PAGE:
Early LDS Excursions through Utah

By Leer, Twila Van | Deseret News (Salt Lake City), September 7, 2017 | Go to article overview

Early LDS Excursions through Utah


Leer, Twila Van, Deseret News (Salt Lake City)


CEDAR CITY -

Zipping along at 65 to 80 miles per hour, you can easily travel from the northern border of Utah to the southern border in a day.

It wasn't quite so easy for Brigham Young and other LDS Church leaders in the early days of colonization in Utah Territory - and beyond. Excursions to all of the far-flung enclaves of The Church of Jesus Christ of Latter- day Saints at least once a year were a priority, but they could be endurance tests for human and animal.

When I was in Cedar City recently with a daughter and a couple of granddaughters, we picked up a little brochure in the Iron Mission State Park Museum titled "Brigham Young's Excursions to the Settlements," published by the Daughters of the Utah Pioneers. It details one of the pioneer leader's trips from Salt Lake City through the midsection of the territory and into the scattered settlements of Utah's Dixie.

This particular trip was a bit different. Most often, the authorities traveled in small groups and made serious business of it. On this trip in September 1864, they made a party of it, with a company of about 50 men, women and youths that required "thirteen light vehicles and two baggage wagons," according to a description that Vilate Murray Kimball, wife of Heber C. Kimball, wrote to family members.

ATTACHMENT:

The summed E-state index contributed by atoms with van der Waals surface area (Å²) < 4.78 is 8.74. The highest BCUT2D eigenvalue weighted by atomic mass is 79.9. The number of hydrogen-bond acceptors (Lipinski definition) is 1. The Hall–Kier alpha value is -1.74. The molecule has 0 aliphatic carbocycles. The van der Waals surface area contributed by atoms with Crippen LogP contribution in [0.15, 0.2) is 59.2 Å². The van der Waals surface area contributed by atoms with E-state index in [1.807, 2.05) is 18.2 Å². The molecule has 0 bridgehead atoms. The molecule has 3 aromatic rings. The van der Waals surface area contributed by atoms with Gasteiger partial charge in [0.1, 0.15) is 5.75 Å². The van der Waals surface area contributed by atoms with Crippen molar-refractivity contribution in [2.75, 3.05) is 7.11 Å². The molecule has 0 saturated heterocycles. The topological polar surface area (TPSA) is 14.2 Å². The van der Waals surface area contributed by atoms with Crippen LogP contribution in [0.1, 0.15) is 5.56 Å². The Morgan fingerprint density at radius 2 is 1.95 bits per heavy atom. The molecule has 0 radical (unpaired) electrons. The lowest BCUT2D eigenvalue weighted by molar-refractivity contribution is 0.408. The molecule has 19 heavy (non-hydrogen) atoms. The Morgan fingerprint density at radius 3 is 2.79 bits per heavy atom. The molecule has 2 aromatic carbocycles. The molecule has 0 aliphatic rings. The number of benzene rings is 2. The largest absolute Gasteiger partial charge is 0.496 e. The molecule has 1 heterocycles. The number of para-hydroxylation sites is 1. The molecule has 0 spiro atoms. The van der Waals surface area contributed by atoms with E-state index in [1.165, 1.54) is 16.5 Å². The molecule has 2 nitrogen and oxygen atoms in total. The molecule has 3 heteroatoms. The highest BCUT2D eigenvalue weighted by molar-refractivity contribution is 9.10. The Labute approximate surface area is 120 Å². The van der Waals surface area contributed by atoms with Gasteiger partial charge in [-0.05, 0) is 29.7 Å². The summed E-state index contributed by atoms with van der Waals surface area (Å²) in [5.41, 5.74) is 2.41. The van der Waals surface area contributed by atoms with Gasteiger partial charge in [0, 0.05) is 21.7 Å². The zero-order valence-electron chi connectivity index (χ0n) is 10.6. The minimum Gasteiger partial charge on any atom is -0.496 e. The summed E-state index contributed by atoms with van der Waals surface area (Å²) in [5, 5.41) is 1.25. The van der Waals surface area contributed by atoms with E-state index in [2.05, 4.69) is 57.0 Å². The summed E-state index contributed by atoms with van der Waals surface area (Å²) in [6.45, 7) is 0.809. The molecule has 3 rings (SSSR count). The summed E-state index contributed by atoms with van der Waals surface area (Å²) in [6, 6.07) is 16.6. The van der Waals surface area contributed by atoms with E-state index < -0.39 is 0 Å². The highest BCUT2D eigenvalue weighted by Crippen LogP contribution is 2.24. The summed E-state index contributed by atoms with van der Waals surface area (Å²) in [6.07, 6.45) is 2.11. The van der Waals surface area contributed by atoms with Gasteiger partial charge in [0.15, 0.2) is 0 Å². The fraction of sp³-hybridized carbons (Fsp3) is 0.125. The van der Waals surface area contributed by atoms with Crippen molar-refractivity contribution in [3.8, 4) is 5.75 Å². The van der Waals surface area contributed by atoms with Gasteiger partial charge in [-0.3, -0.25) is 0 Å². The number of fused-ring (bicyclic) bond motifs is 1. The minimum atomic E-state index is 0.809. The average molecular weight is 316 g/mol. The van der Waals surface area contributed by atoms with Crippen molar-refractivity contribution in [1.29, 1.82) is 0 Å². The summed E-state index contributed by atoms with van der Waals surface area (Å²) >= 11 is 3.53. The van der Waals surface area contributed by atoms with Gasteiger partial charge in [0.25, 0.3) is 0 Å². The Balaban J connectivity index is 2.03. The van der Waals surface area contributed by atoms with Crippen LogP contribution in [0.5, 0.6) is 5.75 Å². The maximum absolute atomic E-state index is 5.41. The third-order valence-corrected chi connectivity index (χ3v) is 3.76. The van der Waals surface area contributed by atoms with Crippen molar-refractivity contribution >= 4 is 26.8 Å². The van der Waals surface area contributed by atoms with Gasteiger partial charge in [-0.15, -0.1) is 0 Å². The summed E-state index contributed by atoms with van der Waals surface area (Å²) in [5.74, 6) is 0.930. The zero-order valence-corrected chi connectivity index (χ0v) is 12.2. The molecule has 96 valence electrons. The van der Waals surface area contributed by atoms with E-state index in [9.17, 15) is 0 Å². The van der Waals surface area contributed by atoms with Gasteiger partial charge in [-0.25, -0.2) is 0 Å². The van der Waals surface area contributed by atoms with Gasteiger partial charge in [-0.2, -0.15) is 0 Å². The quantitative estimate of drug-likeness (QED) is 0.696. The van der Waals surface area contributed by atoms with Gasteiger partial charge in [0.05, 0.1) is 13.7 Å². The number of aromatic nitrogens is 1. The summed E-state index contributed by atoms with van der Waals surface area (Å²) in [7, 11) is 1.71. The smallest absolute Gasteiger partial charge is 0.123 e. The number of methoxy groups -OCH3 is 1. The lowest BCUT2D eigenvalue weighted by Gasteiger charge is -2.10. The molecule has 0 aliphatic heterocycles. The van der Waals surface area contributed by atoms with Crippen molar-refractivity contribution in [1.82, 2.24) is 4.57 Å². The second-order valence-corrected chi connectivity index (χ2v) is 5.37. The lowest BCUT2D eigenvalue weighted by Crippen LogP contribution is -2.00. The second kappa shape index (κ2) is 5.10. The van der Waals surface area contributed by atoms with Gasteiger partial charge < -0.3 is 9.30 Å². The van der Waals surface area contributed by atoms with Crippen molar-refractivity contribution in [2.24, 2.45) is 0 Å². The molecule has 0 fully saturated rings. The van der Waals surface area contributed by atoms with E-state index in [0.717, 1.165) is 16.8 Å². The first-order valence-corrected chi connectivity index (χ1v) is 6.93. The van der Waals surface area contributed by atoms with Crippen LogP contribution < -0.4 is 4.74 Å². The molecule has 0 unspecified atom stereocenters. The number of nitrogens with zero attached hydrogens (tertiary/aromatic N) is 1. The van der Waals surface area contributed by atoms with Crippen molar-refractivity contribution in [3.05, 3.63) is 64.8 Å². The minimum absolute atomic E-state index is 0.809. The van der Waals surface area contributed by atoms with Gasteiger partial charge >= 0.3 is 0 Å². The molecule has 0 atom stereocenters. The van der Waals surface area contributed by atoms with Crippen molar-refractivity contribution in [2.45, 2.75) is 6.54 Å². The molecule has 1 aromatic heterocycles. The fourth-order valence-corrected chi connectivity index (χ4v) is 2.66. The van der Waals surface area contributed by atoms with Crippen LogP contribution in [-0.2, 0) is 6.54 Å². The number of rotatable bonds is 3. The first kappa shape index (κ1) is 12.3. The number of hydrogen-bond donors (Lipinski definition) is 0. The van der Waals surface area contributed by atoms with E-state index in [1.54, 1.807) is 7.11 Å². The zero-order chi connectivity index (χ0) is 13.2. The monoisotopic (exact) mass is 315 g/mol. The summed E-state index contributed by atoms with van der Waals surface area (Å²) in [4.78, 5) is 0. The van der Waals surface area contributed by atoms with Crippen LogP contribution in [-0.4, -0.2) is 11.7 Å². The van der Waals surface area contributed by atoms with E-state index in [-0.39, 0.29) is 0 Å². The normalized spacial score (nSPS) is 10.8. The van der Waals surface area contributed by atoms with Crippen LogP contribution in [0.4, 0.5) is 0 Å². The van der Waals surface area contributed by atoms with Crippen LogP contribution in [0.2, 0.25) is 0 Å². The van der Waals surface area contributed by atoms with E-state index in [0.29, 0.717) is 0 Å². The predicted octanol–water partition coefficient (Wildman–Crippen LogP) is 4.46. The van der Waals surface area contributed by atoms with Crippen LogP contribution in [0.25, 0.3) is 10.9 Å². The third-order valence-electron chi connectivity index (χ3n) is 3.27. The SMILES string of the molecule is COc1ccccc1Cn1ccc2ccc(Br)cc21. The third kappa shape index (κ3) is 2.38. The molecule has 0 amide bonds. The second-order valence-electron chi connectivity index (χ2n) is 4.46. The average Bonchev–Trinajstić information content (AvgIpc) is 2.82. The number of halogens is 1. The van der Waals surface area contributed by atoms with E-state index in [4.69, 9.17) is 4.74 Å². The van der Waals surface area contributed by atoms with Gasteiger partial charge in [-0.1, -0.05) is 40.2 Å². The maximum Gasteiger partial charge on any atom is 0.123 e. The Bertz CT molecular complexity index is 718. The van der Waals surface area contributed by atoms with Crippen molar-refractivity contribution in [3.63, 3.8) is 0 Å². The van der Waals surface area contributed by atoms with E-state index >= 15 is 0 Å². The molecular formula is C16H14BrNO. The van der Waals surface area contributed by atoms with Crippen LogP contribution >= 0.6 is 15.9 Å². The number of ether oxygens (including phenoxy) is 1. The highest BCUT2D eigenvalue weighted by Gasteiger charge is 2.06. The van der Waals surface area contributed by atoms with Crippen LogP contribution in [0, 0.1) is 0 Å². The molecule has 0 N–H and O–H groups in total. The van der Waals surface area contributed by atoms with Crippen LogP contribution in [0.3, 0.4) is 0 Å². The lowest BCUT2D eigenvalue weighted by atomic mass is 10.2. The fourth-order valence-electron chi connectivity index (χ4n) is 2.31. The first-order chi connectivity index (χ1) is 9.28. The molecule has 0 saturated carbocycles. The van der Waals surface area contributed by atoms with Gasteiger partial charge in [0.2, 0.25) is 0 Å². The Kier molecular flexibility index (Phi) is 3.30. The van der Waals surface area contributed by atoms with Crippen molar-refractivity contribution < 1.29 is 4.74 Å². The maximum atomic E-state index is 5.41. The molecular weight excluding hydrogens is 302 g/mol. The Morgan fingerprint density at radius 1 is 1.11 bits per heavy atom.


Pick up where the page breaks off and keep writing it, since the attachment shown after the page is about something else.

In high holiday mood, the party drove to Pleasant Grove the first day, despite encountering "one of the severest hailstorms that ever visited that part of Utah," according to the account in the pamphlet.

It was then on through Payson, with an earlier stop in Provo to pick up William B. Pace's "first-class" string band. On the third day they were in Nephi, where "every man, woman and child in the place was out in holiday attire." The welcoming events included a brass band at the head of a cavalry company "discoursing sweet music to the satisfaction of all." Excursion leaders kidnapped the Salt Creek (early name for Nephi) brass band "body and breeches" and continued their journey.

In Fillmore, then the nominal capital of Utah Territory, the excursionists experienced an overwhelming welcome at the old Capitol Building (it was never completed as the capital role was moved to Salt Lake City). There the kidnapped brass band played "one of their fantasies in B" while "anvils boomed, cows bellowed, horses bucked, donkeys brayed, women shouted, youngsters yelled and dogs yelped."

A grand banquet and dance topped the stay in Fillmore, which lasted two and a half days. The dance was in the "large and commodious $28,000 Capitol Building," with the "famous Fillmore Fiddle Band" preempting the Salt Creek contingent for the occasion.

After the festive dance came the Sabbath sermons, addressed to the largest congregation ever assembled in Millard County at the time. …

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